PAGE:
Saturday, 10 October 2015

Belarussian presidential election (Sunday 11th October)

Belarussians go to the polls today to select a president. 

The incumbent president, Aleksander Lukashenka, is standing again. He has been president since 1994 of the Republic of Belarus, a state whose existence he opposes (he was the only MP in the Belarussian Supreme Soviet to vote against independence from the USSR). His entire presidency has had the aim of reuniting Belarus with Russia, an aim which came closer with the coming into being of the Union State. Last year, he signed an agreement with Russia, Armenia, Kazakhstan and Kyrgyzstan to launch the Eurasian Economic Union.

The EEU is primarily a trading bloc. Whilst Russia and Belarus seek closer political, military and cultural integration, Kazakhstan is resisting. However, military integration is demonstrated by all of the members of the EEU simultaneously being members of the Collective Security Treaty Organisation (also known as the Tashkent Pact, a successor to the Warsaw Pact). Both Lukashenka and president Putin are on record as viewing the EEU and CSTO as being the precursor to reunification of the former Soviet states (with the exception of the Baltic republics).

Lukashenka is often referred to as "Europe's last dictator". When I was last in the CIS, I travelled to Minsk, and met with some young dissidents, one of whom mentioned that Lukashenka has the unfortunate habit of imprisoning his opponents. (Minsk, incidentally, is the most terrifying place I have ever visited, and I've been to Paisley three times).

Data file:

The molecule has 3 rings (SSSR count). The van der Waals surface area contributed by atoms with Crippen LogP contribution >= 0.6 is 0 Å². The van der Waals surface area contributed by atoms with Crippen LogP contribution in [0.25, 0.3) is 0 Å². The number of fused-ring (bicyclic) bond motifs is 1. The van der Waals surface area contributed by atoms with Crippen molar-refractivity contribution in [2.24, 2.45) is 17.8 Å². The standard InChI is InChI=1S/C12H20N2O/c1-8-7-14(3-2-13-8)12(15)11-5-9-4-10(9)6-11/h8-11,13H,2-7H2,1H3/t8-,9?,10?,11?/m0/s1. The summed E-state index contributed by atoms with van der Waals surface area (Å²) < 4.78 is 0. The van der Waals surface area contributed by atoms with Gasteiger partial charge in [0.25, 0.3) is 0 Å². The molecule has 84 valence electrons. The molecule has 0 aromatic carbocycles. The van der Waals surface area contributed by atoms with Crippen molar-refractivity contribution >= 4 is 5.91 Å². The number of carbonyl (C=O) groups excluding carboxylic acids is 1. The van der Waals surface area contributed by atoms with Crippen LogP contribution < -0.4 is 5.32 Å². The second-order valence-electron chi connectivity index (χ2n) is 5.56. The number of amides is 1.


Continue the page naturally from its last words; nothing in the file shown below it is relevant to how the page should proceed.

That was certainly true of the 2010 presidential election, where the president won a fourth term in office. On election day itself, two opposition candidates were beaten by Committee for State Security (KGB) troops. Lukashenka comfortably won the vote, and the runner-up, Andrey Sannikov, who scored just over 2,5% of the vote, was arrested by the KGB and sent to a prison camp for five years. Of the nine opposition candidates - none of whom got more than 2,5% of the vote, seven were arrested by the police or the KGB within a day of the vote. Lukashenka won the election with 79,7% of the vote.

This was a drop in support from the previous, 2006, election, where Lukashenka scored 84,4% of the vote in elections described by CIS observers as "open and transparent". The OSCE attempted to monitor the election, but its Georgian observers were arrested by the Border Guard. There was no immediate mass imprisonment of opposition candidates, although the Social Democratic candidate was beaten by interior ministry troops as he attempted to enter a meeting of the Supreme Soviet. 

However, within days, a protest movement had arisen. This was soon disbanded by the police and KGB, and the opposition leader promptly arrested. 

In considering all of this, it may seem unlikely that Lukashenka will be toppled tomorrow. 

The candidates are:

Sascha Lukashenka (Independent)
Sergei Kalyakin (Belarussian Left)
Sergei Kaidukevich (Liberal Democrats)
Tatsyana Karatkevich (Tell The Truth)

The CIS monitoring mission consists of Azerbaijan, Armenia, Kazakhstan, Kyrgyzstan, Moldavia, Russia, Tajikistan, Turkmenistan, Uzbekistan, the CIS Parliament, the Union State Parliament and the CIS Executive Committee. 

Opinion polling so far suggests that Lukashenka will win a fifth term in office. 

If no candidate wins more than 50% of the vote in the first round, a run-off will be held between the top two candidates. But this is similar to saying that if I turn into a massive beaver named Geoffrey tomorrow, I will spend most of my day living in rivers and building dams. 

Lukashenka will retain power, there will be protests, people will be arrested, and people will die. Such is the reality of life in a country without a functioning democracy. 

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